01/03/2014 12:29 AM -0500












The Gavel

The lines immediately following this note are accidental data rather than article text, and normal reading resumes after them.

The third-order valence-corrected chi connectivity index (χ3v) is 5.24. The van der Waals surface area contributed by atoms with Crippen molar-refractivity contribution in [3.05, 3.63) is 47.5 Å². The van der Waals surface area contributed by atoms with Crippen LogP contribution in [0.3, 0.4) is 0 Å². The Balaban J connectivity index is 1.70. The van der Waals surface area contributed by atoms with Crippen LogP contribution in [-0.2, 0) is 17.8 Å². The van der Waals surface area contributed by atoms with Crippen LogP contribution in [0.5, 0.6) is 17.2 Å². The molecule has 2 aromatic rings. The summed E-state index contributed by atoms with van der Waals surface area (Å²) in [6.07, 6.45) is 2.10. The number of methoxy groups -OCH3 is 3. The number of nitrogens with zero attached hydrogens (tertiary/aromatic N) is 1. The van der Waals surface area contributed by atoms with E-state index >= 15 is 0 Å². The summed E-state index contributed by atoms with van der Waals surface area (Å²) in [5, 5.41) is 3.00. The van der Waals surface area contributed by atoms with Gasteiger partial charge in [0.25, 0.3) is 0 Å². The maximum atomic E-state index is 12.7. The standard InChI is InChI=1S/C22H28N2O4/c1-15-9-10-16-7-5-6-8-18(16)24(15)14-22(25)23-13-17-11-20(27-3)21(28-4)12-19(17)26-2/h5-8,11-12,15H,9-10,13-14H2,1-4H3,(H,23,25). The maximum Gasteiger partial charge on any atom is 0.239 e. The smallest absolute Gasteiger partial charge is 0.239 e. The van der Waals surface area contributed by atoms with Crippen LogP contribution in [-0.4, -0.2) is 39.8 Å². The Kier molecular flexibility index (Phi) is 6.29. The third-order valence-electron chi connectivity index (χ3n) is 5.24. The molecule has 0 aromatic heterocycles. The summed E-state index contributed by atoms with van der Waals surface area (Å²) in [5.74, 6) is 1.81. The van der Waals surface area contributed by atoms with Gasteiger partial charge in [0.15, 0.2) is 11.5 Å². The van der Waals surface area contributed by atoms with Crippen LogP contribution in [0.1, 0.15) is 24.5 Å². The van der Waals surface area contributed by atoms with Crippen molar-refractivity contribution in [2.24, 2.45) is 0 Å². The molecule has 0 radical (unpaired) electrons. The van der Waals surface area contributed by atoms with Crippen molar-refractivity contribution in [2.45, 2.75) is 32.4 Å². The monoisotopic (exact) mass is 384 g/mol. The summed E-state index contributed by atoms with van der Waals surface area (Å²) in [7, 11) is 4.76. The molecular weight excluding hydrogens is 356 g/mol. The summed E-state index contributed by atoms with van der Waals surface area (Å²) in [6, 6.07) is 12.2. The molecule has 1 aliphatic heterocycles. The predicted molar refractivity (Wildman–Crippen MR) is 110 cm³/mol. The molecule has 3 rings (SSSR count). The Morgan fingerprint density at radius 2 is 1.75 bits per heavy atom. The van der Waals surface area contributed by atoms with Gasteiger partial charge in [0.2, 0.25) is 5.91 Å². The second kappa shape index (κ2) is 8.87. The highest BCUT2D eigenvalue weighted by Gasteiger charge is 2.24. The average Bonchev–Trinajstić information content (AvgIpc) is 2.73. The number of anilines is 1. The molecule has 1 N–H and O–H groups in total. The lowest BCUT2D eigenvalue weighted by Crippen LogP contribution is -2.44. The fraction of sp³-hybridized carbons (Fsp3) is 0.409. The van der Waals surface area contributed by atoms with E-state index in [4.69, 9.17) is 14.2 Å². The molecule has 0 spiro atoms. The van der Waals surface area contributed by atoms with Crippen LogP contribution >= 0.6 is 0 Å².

The gavel, actually the iron axe, or pick, having a steel edge, or point, with which the quarryman roughly trims the stone, represents the force of conscience. The form of gavel adopted for the speculative's convenience is a wooden mallet, itself a small form of the maul (maul-ette).A chairman's mallet, as well as the Master's gavel, is a wooden hammer whose outline suggests that of the operative's axe, but also resembles the end-wall of a gabled house, for which latter reason it is said-but whether truthfully or not we do not know-it derives its name of gavel, a name apparently of American origin, and not known in England before the nineteenth century. The uses of gavel and maul are frequently confused. The gavel, the implement of both the Master and his Wardens, is an emblem of power, by means of which they preserve order in the lodge; but the maul is the heavy wooden hammer with which the mason drives his chisel. Being the weapon with which the Master was traditionally slain, it is an emblem of violent death and assassination. In Proverbs xxv, 18, we find this curious figure of speech: "A man that beareth false witness against his neighbor is a maul, and a sword, and a sharp arrow." In many lodges the gavel is used by the Master at a significant point in the third ceremony where the correct implement is the heavy maul, which was used in the early English lodges and is still used in some lodges to-day. In the Fabric Rolls of York Minster of 1360 a type of maul, or mell, is called a keevil. The word must have long continued in use, because we find it in a published description, dated 1791, of how stones for the Eddystone lighthouse were worked. Both gavel and maul have been commonly known as a 'Hiram.' The Old Dundee Lodge bought in 1739 a set of three 'Hiram's,' and we believe that in the old Bristol lodges the maul is presented under the name of the 'Hiram' to the incoming Master. The name is explained by associating Hiram's direction of the work of building the Temple with the Master's direction of the work of the lodge; but it seems more likely that the name derives from the use of the maul for its peculiar purpose in the Third Degree. The present writer has seen a particularly heavy-looking maul put to realistic work in an American lodge, and it can well be imagined that some of the old English lodges knew how to use such a tool with tremendous effect, particularly if judged from a schedule of the property of the Orthes Lodge (a military lodge moribund from about 1869) which included "a heavy maul, padded; handle, 3 feet; top, 1 foot." This was more beetle than maul. An unusual setting maul of T shape in ceremonious use in an old Bristol lodge (it is shown in A.Q.C., xlix, a plate following p. 168) has a short handle, but its double head is much longer than the total length of the handle, and each of the two striking parts is of padded leather secured by brass-headed nails to the turned-wood foundation-altogether a remarkably 'arresting' tool.